AT the hearing before the Senate Committee on Education and Labor February 15, 1889, in behalf of the Blair resolution, to teach religion in all the schools of the nation, there were prominent men pleading for adoption of the proposed amendment, from Philadelphia, New York, and Baltimore. Rev. George K. Morris, D.D., of Philadelphia, drew the line between those who favored the amendment and those who opposed it, by the following statement:—
“I ask your attention to the fact that on this matter of the proposed constitutional amendment, the country stands divided principally along the line indicated by the evangelical church bodies on the one side, and the Roman Catholic Church on the other.”
Upon this the chairman asked,—
“In that do you count all who are Catholics on one side and all who are not Catholics on the other?”
Rev. Dr. Morris—“No, sir, we count all who are Catholics on one side and all who are of evangelical faiths on the other side.”
Then presently Senator George inquired,—“Exclusive of the Mormons, too?”
Rev. Dr. Morris—“No, not the Mormons. They would be evangelical in one sense.”
And so the Mormons have become evangelical! We don’t see, then, why the churches should make such a great complaint about the Mormons and their hierarchy so long as they can be classed with the evangelicals. But Dr. Morris says they are evangelicals in one sense. He didn’t say in which sense it is, but it is presumable that they are evangelicals because they favor the Bible and the teaching of religion in the public schools.
From Dr. Morris’ speech it is evident that those who favor the use of the Bible and the teaching of religion in the public schools, are evangelical, and all who oppose it are not. All who favor it are evangelical, even though it be; the Mormon Bible and the Mormon religion which they favor. Joseph Cook favors the Edmunds amendment rather than the Blair amendment to the Constitution. And the Edmunds amendment proposes to allow the reading of the Bible in the public schools. It would devolve upon the people in each State or Territory or school district to say what Bible should be read, and the majority, having the power to decide, would have the Bible which pleases the majority. Where the Catholics are in the majority it would be the Catholic Bible; where the Protestants are in the majority it would be the Protestant Bible; and where the Mormons are in the majority it would be the Mormon Bible. But, as the Mormons are evangelical, we suppose it is badly unorthodox to protest against any such system.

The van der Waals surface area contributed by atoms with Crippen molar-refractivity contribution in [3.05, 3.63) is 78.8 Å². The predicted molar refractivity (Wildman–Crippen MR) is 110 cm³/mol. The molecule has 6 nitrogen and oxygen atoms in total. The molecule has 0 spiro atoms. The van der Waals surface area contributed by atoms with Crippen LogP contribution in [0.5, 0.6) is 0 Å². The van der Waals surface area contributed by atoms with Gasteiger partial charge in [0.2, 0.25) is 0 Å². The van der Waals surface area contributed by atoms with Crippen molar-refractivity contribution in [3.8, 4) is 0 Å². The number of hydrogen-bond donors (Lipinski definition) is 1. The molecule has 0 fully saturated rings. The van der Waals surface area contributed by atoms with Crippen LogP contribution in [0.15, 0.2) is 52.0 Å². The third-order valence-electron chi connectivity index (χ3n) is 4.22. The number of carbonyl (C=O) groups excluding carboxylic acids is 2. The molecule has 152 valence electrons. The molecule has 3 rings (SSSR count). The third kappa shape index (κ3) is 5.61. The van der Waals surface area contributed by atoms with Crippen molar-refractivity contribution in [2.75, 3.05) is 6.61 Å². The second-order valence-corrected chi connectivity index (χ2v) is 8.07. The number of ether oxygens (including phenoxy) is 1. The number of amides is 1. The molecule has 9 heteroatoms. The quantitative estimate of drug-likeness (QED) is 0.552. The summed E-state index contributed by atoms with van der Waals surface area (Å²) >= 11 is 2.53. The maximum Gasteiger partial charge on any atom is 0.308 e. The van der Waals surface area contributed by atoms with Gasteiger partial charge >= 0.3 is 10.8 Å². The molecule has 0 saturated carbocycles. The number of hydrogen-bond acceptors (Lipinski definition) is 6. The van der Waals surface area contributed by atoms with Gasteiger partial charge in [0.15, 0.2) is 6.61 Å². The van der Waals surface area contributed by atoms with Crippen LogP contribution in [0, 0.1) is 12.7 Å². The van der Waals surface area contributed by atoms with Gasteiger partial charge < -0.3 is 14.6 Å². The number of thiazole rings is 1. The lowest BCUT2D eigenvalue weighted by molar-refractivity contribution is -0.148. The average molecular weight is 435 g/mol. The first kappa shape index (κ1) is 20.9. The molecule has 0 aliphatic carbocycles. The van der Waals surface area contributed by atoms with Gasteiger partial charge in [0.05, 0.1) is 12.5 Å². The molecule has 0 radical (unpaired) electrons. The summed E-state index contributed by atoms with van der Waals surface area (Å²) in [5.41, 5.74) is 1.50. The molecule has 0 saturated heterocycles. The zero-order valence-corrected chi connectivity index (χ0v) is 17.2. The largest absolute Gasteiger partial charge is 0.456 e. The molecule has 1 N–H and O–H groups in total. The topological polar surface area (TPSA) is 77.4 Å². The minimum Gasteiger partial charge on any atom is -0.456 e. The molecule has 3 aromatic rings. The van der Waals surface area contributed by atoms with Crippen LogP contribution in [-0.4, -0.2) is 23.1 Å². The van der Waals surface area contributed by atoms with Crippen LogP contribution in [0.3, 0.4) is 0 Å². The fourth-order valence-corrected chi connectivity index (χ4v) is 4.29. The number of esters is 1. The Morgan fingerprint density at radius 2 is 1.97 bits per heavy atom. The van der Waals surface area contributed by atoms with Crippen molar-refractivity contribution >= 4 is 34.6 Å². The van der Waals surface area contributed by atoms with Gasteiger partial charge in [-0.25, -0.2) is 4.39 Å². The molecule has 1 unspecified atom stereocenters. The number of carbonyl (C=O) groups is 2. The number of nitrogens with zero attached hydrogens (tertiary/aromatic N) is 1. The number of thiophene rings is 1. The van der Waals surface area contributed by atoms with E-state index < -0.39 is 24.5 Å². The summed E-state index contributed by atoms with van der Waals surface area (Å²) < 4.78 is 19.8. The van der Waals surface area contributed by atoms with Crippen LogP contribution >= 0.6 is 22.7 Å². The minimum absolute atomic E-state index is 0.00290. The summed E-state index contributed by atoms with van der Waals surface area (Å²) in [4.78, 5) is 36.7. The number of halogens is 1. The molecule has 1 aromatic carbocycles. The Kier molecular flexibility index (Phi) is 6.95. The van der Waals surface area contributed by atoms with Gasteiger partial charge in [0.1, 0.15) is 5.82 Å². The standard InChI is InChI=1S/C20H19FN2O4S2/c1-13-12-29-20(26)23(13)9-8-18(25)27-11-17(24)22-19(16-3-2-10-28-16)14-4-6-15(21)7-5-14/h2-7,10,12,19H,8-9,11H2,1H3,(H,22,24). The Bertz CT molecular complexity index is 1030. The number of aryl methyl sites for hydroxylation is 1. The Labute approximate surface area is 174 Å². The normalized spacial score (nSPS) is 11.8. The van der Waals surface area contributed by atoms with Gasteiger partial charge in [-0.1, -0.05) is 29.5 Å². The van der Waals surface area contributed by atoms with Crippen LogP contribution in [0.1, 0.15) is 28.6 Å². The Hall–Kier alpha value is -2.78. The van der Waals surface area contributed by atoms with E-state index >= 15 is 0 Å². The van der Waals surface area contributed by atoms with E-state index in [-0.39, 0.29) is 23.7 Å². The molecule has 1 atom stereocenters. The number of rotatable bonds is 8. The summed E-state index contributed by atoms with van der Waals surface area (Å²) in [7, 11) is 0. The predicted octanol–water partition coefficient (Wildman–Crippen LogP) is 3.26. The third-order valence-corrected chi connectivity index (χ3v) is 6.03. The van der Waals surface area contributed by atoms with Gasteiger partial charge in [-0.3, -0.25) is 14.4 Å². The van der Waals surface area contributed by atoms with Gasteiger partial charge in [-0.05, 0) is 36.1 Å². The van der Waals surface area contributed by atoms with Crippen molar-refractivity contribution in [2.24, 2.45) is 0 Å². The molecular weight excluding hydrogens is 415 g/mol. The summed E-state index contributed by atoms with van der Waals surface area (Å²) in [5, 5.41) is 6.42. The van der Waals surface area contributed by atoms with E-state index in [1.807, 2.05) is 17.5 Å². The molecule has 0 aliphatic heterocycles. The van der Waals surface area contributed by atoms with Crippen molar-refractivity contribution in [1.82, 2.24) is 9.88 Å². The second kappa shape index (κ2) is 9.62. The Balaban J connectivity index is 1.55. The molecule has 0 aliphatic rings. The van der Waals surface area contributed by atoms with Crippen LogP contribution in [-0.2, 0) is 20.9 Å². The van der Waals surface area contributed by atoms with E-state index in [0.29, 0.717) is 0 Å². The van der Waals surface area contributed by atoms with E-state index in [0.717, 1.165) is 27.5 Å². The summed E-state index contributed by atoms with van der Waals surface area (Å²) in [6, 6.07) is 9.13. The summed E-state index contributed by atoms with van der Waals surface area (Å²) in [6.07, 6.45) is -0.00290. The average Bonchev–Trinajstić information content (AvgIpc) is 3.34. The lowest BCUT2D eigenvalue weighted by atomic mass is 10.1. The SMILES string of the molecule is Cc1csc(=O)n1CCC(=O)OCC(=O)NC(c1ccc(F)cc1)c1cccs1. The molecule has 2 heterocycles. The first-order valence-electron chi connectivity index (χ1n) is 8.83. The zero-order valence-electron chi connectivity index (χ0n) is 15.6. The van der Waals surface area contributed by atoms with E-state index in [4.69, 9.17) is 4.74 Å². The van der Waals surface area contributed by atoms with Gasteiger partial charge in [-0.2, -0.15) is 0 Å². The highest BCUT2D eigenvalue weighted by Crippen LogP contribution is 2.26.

We do protest, nevertheless. We deny the right of the Protestant majority to compel the Roman Catholic minority to read, or to listen to the reading of, the Protestant Bible in the public schools. We likewise deny the right of a majority of the Catholics to compel the Protestant minority to read, or listen to the reading of, the Roman Catholic Bible in the public schools. We deny the right of the Mormon majority to compel the gentile minority to read, or listen to the reading of, the Mormon Bible in the public; schools; and we deny the right of the evangelical Protestant and Mormon majority together to compel the unevangelical Catholic and gentile minority to submit to the dictates of their unevangelical religion.
The sum of it all is, that by no right whatever can religion ever be taught, or the Bible read, in the public schools.
A. T. J.